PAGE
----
I’m worried we’ll make the wrong political and diplomatic decisions, and that those decisions will lead to our downfall.

If we look at history, what were the real reasons the First and Second Temples were destroyed?


The idea that our little country could challenge the superpowers of the day.

In the days of the First Temple, the Jewish leaders got tired of being part of the Babylonian Empire. They got tired of sending taxes to Iraq. So they decided to rebel. Israel sits in a strategic location, between Babylon and Egypt. They tried teaming up with Egypt, thinking Egypt would rather keep Babylon further away than Israel. They were wrong. Egypt was NOT willing to come to Israel’s rescue. The Babylonians crushed the rebellion and destroyed the Temple.

After the Persians kicked the Babylonians out, we were allowed to rebuild the Temple, beginning the Second Commonwealth. We were often nominally a part of this empire or that empire (Persian, Greek, Seleucid, Ptolomaic) but we were mostly left alone. And then as a result of a civil war among the Hasmoneans, the descendants of the Maccabees who kicked the Seleucids out, we came under Roman rule. In the late ‘60s CE the Israelites, having forgotten the history lesson of the destruction of the First Temple, tried taking on Rome. They failed. The rebellion was brutally suppressed and the Temple was destroyed in 70CE. Still not having learned, they tried another rebellion in 130, which was equally brutally suppressed, and it took another 1,818 years before we got another chance.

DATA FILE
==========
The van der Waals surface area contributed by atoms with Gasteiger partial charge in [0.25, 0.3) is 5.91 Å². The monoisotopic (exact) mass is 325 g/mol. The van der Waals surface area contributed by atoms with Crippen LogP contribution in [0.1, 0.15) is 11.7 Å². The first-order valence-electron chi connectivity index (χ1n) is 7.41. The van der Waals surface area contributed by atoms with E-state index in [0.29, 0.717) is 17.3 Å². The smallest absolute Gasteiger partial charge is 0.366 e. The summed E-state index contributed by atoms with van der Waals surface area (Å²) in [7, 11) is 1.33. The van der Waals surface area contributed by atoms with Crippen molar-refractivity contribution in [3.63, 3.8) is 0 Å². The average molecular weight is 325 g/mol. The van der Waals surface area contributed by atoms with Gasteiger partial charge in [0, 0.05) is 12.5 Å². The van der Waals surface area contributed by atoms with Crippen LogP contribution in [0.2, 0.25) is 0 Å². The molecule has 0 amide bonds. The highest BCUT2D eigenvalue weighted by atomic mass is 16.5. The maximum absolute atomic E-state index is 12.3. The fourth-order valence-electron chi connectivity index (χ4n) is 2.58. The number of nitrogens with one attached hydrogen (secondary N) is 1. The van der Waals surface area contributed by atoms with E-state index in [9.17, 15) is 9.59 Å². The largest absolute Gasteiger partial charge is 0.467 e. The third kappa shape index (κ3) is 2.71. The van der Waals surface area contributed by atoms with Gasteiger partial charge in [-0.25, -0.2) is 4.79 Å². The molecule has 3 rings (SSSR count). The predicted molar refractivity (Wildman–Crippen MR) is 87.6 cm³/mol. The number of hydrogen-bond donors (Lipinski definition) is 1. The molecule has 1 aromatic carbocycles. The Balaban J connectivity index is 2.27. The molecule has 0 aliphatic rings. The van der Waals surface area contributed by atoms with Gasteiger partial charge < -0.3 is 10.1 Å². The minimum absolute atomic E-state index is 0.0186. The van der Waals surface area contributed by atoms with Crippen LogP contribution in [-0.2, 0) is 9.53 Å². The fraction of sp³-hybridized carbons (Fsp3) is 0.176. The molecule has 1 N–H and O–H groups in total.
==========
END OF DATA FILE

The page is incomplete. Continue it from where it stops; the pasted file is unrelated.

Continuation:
So what do we learn? If you’re a small country, you live your life under conditions that to some extent are dictated by forces greater than you are. Yes, we miraculously won wars against five Arab states in ’48, ’67, and ’73, but don’t kid yourselves, if the world’s one billion Muslims decided to take us out, we’d be finished.